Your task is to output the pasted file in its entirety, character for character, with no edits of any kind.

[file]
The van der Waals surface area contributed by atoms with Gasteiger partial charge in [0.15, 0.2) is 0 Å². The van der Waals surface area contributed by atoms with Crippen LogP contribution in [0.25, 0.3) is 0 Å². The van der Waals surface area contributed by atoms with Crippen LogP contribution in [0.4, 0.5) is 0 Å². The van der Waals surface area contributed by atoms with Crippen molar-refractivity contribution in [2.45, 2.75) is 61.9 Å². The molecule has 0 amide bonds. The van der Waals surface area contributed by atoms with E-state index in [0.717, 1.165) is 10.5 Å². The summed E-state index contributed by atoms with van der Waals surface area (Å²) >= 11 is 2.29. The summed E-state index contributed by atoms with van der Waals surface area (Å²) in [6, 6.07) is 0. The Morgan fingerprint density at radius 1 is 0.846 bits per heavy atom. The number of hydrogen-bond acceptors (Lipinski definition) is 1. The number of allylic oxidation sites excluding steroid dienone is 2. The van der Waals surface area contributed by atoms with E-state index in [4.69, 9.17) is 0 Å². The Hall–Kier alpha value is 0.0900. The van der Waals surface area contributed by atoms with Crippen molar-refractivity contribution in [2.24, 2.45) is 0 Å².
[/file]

The van der Waals surface area contributed by atoms with Gasteiger partial charge in [0.15, 0.2) is 0 Å². The van der Waals surface area contributed by atoms with Crippen LogP contribution in [0.25, 0.3) is 0 Å². The van der Waals surface area contributed by atoms with Crippen LogP contribution in [0.4, 0.5) is 0 Å². The van der Waals surface area contributed by atoms with Crippen molar-refractivity contribution in [2.45, 2.75) is 61.9 Å². The molecule has 0 amide bonds. The van der Waals surface area contributed by atoms with E-state index in [0.717, 1.165) is 10.5 Å². The summed E-state index contributed by atoms with van der Waals surface area (Å²) >= 11 is 2.29. The summed E-state index contributed by atoms with van der Waals surface area (Å²) in [6, 6.07) is 0. The Morgan fingerprint density at radius 1 is 0.846 bits per heavy atom. The number of hydrogen-bond acceptors (Lipinski definition) is 1. The number of allylic oxidation sites excluding steroid dienone is 2. The van der Waals surface area contributed by atoms with E-state index in [4.69, 9.17) is 0 Å². The Hall–Kier alpha value is 0.0900. The van der Waals surface area contributed by atoms with Crippen molar-refractivity contribution in [2.24, 2.45) is 0 Å².